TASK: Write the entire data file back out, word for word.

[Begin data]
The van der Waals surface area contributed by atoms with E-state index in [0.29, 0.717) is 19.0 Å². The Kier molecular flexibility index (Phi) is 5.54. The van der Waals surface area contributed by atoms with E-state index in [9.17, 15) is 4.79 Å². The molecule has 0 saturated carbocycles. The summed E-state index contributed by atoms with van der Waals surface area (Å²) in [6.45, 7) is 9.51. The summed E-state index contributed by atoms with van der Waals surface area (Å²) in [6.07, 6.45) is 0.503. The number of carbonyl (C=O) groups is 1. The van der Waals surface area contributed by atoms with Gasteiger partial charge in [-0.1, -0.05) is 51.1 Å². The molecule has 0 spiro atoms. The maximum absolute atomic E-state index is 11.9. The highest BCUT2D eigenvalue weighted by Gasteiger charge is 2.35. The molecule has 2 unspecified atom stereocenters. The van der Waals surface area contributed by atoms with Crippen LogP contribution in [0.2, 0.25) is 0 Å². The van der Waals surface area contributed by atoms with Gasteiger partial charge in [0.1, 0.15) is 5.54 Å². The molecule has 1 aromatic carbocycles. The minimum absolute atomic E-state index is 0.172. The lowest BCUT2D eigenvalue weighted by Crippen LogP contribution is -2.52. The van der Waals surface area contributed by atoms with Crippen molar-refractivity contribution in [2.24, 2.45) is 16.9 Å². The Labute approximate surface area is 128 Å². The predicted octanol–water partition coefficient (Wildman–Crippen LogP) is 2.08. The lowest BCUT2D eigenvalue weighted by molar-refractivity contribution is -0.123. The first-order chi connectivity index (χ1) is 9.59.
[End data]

The van der Waals surface area contributed by atoms with E-state index in [0.29, 0.717) is 19.0 Å². The Kier molecular flexibility index (Phi) is 5.54. The van der Waals surface area contributed by atoms with E-state index in [9.17, 15) is 4.79 Å². The molecule has 0 saturated carbocycles. The summed E-state index contributed by atoms with van der Waals surface area (Å²) in [6.45, 7) is 9.51. The summed E-state index contributed by atoms with van der Waals surface area (Å²) in [6.07, 6.45) is 0.503. The number of carbonyl (C=O) groups is 1. The van der Waals surface area contributed by atoms with Gasteiger partial charge in [-0.1, -0.05) is 51.1 Å². The molecule has 0 spiro atoms. The maximum absolute atomic E-state index is 11.9. The highest BCUT2D eigenvalue weighted by Gasteiger charge is 2.35. The molecule has 2 unspecified atom stereocenters. The van der Waals surface area contributed by atoms with Crippen LogP contribution in [0.2, 0.25) is 0 Å². The van der Waals surface area contributed by atoms with Gasteiger partial charge in [0.1, 0.15) is 5.54 Å². The molecule has 1 aromatic carbocycles. The minimum absolute atomic E-state index is 0.172. The lowest BCUT2D eigenvalue weighted by Crippen LogP contribution is -2.52. The van der Waals surface area contributed by atoms with Crippen molar-refractivity contribution in [2.24, 2.45) is 16.9 Å². The Labute approximate surface area is 128 Å². The predicted octanol–water partition coefficient (Wildman–Crippen LogP) is 2.08. The lowest BCUT2D eigenvalue weighted by molar-refractivity contribution is -0.123. The first-order chi connectivity index (χ1) is 9.59.